Monday, May 2, 2011


At the beginning of every change of the season some scientists publish a few papers in which they try to scare the pants off people. This time its “your calcium tablets may cause heart problems”.

I hate to say it again but it must be said: If the people who publish newspapers and magazines would read the actual reports in the medical journals they would not publish such hogwash.

This Spring’s publication is one that combines a number of studies which show no significant increase risk of heart attack or stroke. This is called “meta-analysis” which is another word for lumping a bunch of studies, some of which are poor, and seeing if anything comes out of it.

What happens when you do this is the number of people in the “meta-analysis” becomes large and this increases the likelihood that the average for all will become statistically significant. In this case the relative risk was barely significant (RR= 1.15 Confidence Interval; 1.03-1.27). Remember if the lower CI number is 1.0 the RR is not significant. So in this case, the RR is of marginal significance and would be considered by most to be of no consequence.

Remember if the relative risk is small the real or absolute risk (the only one that matters) is going to be exceedingly small.

This is very bad science and should not be published in any scientific journal. However, when it does get published the authors call the news media and indicate that the risk of heart and stroke problems “may be increased” by calcium tablets. Then the news media print headlines like “Calcium Tablets increase Risk of Heart Disease”.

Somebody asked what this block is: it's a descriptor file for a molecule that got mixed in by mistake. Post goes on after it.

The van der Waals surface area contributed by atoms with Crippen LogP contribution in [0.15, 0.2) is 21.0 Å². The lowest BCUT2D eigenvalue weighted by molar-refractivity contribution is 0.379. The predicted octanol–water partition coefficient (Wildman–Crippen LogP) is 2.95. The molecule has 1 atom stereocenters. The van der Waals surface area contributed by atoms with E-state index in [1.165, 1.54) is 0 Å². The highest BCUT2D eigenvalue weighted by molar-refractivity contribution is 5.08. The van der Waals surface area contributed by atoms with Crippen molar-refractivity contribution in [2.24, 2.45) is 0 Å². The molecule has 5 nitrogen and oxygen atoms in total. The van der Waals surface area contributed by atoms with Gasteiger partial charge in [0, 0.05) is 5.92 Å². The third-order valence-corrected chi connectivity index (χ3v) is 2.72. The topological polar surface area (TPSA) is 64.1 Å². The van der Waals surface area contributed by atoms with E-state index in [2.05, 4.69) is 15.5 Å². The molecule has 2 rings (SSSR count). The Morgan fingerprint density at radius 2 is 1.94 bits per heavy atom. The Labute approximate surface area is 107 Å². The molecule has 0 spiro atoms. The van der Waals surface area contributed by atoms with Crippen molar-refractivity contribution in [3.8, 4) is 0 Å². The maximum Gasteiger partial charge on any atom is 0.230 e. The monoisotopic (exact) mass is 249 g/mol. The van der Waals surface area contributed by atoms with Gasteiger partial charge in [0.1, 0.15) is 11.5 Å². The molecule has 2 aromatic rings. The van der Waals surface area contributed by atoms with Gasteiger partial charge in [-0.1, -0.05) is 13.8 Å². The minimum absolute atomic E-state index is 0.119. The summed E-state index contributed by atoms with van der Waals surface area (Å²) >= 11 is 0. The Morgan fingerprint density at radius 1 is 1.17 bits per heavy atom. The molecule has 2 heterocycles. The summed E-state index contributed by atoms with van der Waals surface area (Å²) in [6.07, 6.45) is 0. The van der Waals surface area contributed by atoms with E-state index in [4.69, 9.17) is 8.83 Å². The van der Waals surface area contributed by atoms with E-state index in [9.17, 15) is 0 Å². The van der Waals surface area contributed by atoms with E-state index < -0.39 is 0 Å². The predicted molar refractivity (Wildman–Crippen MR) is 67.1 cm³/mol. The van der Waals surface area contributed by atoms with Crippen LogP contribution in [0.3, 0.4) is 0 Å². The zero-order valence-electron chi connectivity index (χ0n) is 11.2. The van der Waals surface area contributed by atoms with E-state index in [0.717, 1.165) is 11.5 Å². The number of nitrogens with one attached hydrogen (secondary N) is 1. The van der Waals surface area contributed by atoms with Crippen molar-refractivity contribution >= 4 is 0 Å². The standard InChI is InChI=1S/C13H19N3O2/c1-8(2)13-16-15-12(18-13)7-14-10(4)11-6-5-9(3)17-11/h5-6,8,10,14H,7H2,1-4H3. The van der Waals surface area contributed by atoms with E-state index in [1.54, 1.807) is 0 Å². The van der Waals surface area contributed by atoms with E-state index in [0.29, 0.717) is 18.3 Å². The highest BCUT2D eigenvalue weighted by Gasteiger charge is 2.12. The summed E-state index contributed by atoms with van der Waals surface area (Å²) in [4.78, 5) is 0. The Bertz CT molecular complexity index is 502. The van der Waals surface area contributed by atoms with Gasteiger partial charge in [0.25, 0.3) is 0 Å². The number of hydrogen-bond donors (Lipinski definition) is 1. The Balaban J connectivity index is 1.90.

Saturday, February 19, 2011


People tend to laugh when a scientist proclaims that if the length of your index finger is longer than your ring finger your risk of prostate cancer is lower than other men. But that was recently in the news. Can it be true? What about the data? Does it substantiate such a conclusion?

Well sort of, but not very convincingly. For one thing the data are taken from men who judged their own finger lengths from pictures which showed examples of various finger lengths, and then they returned this information to the investigators by mail.

Can you imagine Grandpa looking at those finger lengths examples and exclaiming “Mine is bigger than his.” or “What did cousin Homer put on his report? I can beat him any day.” The possible sources for inaccurate measurements are endless. Feel free to make up your own and after you check out your own finger lengths send them to me for publication.

Although the whole idea of finger length and risk of prostate cancer seems almost frivolous there is some basis for the belief that there might be a relationship. It turns out that the growth and pattern of the fingers and gonads (testes and ovaries) are controlled by the same genes and that the male hormone, testosterone, may control finger length.

Therefore, it is possible that in the male fetus the testes may produce relatively high testosterone and this in turn results in a short index finger. Whereas, if testosterone were relatively low the index finger would be longer. This guess work is based on some very squeaky data from another laboratory which attempts to show that fetal testosterone is correlated with length of the index finger. These data are shown on a scatter plot which looks like Wild Bill shot it with his 12 gauge shotgun.